Sunday, January 27, 2013

Jane Eyre

I must be one of the few holders of an English degree who has never read Jane Eyre, Charlotte Bronte's iconic plain-governess-loves-brooding-employer story.  Somehow or other it was never assigned to me, and I never felt any inclination during the past 25 years to read it on my own.  But now I have read it, and my reaction is:  what took me so long? 

I enjoyed this so much more than I thought I would.  I was expecting something darker and more labored, maybe more tedious than what I found, which was actually a very cerebral love story, told by a narrator who knows she has a good brain and calmly insists on using it.  Victorian literature keeps on surprising me. 

The love between Jane and her employer, Mr. Rochester, doesn't hit them like a thunderbolt.  They neither of them find the other attractive at first, but they do find each other interesting.  They have long, amusing conversations through which their love grows:
"Not three in three thousand raw schoolgirls would have answered me as you have just done.  And then, after all, I go too fast in my conclusions:  for what I yet know, you may be no better than the rest;  you may have intolerable defects to counterbalance your few good points."  

"And so may you," I thought.  My eye met his as the idea crossed my mind...
Melodramatic events keep them apart for a while.  We don't know what happens to Rochester during this time, but for Jane it's a period of hardships and patience.  She wanders, starving and begging for a time, is taken in by a pious and studious family, is courted by the son, St. John Rivers, finds a teaching position which she enjoys.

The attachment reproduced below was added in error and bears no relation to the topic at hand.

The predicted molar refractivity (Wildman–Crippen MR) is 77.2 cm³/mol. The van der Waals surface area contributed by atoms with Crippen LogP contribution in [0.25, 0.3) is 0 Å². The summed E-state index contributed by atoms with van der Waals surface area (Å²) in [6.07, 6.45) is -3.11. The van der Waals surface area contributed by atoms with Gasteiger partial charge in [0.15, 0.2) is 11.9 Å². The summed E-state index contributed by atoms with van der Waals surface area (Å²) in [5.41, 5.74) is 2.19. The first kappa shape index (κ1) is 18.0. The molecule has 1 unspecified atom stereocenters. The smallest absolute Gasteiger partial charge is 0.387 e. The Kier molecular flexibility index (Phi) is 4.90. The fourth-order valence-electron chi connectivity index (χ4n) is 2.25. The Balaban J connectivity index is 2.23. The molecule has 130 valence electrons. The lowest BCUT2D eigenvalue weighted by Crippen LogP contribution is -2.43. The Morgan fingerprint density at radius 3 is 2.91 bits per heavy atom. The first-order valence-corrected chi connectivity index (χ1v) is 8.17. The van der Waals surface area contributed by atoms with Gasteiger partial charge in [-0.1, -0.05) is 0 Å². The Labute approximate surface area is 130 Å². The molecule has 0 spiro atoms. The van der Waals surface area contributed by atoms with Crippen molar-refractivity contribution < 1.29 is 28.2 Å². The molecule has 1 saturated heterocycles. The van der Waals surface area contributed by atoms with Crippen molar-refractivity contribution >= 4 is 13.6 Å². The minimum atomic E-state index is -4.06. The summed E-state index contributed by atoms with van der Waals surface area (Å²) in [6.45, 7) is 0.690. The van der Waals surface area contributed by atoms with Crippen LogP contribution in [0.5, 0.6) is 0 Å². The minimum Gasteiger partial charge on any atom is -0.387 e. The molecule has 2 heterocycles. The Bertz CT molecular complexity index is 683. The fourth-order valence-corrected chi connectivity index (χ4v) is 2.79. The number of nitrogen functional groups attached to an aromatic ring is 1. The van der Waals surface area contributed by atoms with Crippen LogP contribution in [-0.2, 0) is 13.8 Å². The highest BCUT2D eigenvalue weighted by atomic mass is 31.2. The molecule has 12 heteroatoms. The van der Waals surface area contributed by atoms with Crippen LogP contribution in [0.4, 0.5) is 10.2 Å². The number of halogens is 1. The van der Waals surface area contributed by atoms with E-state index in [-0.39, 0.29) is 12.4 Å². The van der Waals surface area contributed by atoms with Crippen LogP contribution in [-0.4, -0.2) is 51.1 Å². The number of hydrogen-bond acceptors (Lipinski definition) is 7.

Just as we observed Jane's love for Rochester growing as she understood him better and better, we also follow her growing friendship with St. John, and see how knowledge of his character teaches her that she could not be happy married to him.
You should hear him himself on the subject:  he has again and again explained that it is not himself, but his office he wishes to mate.  He has told me I am formed for labour--not for love:  which is true, no doubt.  But, in my opinion, if I am not formed for love, it follows that I am not formed for marriage.  Would it not be strange, Die, to be chained for life to a man who regarded one but as a useful tool?
Not that Jane Eyre is without elements of mystery and fantasy.  The night before devastating events separate her from Rochester, she dreams of a child, and relates her belief that dreams of infants or children are always portents of disaster.  And her ultimate reunion with Rochester is effected through an apparently supernatural event. 

This is a melodrama, a romance.  But the romance is between intelligent, interesting, and morally courageous people who make mistakes and learn from them.  

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  1. I enjoyed reading this review as Jane Eyre is a favourite of mine. It's sometimes better to meet classics outside of school so you know that your opinions on them are yours alone, if that makes sense?

  2. Not only when you are out of school, but when you are much older, yes. So many books I thought boring in school are really resonating with me now. I can see why Jane is a favorite of yours; it's one of mine now, too.